Sowdeley is a name of ancient Norman origin. It arrived in England
with the Norman Conquest
of 1066. The Sowdeley family lived in Gloucestershire
, at Sudely.
Early Origins of the Sowdeley family
The surname Sowdeley was first found in Gloucestershire
where they held a family seat
at Sudely Castle. Conjecturally they are descended from the holder of these estates, Harold FitzRalph, said to be the illegitimate son of King Harold, CITATION[CLOSE]
Lowe, Mark Anthony, Patronymica Britannica, A Dictionary of Family Names of the United Kingdom. London: John Russel Smith, 1860. Print.
but counter claims say that he was the son of the Earl of Hereford. He was granted these lands by Duke William of Normandy
after the Conquest of England
in 1066 A.D. The Domesday Book
survey of 1086 A.D., shows Harold as holding 6 mills. The Castle was erected soon after as a defense against the Welsh
intrusions to the west.
Early History of the Sowdeley family
This web page shows only a small excerpt of our Sowdeley research.Another 217 words (16 lines of text) covering the years 114 and 1140 are included under the topic Early Sowdeley History in all our PDF Extended History products and printed products wherever possible.
Sowdeley Spelling Variations
Endless spelling variations
are a prevailing characteristic of Norman surnames. Old and Middle English lacked any definite spelling rules, and the introduction of Norman French added an unfamiliar ingredient to the English linguistic stew. French and Latin, the languages of the court, also influenced spellings. Finally, Medieval scribes generally spelled words according to how they sounded, so one person was often referred to by different spellings in different documents. The name has been spelled Sudeley, Sudely, Sudly, Sodely, Soudley, Soudly, Soudely and many more.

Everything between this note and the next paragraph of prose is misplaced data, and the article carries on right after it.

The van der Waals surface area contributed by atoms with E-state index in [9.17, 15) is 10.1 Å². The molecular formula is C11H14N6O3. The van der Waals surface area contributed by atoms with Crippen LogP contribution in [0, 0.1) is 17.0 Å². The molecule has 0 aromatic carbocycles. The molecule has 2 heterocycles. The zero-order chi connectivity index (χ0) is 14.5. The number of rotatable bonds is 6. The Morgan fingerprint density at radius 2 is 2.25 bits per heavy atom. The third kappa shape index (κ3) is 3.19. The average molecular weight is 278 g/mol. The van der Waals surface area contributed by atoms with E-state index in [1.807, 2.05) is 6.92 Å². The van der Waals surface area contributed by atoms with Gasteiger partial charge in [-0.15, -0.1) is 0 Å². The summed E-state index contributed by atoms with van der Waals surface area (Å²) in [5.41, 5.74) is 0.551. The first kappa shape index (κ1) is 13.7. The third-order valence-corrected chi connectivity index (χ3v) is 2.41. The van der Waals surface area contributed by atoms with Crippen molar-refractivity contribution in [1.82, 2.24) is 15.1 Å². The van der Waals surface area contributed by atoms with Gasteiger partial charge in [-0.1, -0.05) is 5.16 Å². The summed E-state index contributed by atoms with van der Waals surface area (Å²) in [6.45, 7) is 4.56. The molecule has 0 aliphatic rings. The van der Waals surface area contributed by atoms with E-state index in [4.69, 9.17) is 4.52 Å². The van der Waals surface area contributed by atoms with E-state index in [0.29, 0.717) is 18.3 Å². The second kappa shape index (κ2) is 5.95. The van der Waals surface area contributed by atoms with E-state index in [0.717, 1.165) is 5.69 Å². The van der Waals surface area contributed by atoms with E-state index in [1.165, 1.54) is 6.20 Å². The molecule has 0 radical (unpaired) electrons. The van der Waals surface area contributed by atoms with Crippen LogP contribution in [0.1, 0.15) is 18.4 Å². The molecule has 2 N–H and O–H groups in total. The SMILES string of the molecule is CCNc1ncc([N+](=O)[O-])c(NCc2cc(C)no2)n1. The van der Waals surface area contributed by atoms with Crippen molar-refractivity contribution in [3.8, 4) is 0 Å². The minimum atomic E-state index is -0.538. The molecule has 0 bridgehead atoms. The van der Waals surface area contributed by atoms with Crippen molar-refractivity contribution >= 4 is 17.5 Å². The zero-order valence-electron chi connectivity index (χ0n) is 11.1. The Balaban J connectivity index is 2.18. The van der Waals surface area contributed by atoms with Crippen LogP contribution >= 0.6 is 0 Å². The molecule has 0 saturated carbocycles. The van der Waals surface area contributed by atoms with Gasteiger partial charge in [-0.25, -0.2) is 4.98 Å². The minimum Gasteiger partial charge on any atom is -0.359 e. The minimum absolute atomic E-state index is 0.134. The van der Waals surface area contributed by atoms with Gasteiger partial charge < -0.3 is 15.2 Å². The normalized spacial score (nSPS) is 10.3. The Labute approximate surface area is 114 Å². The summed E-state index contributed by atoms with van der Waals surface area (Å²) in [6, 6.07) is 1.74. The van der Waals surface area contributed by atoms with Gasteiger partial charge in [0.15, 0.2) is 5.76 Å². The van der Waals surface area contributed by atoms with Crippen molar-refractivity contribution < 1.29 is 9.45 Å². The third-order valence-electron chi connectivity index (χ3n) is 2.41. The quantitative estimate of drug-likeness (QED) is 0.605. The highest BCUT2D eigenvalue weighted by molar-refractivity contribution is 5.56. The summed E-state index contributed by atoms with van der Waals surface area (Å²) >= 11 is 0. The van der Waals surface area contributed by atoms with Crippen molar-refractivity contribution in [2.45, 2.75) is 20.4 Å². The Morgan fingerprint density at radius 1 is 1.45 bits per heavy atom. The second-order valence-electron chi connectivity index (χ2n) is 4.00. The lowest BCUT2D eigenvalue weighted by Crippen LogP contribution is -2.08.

Early Notables of the Sowdeley family (pre 1700)
More information is included under the topic Early Sowdeley Notables in all our PDF Extended History products
and printed products wherever possible.
Migration of the Sowdeley family to the New World and Oceana
To escape the political and religious persecution within England
at the time, many English families left for the various British colonies abroad. The voyage was extremely difficult, though, and the cramped, dank ships caused many to arrive in the New World diseased and starving. But for those who made it, the trip was most often worth it. Many of the families who arrived went on to make valuable contributions to the emerging nations of Canada and the United States. An inquiry into the early roots of North American families reveals a number of immigrants bearing the name Sowdeley or a variant listed above: John Sudley who settled in Carolina in 1717.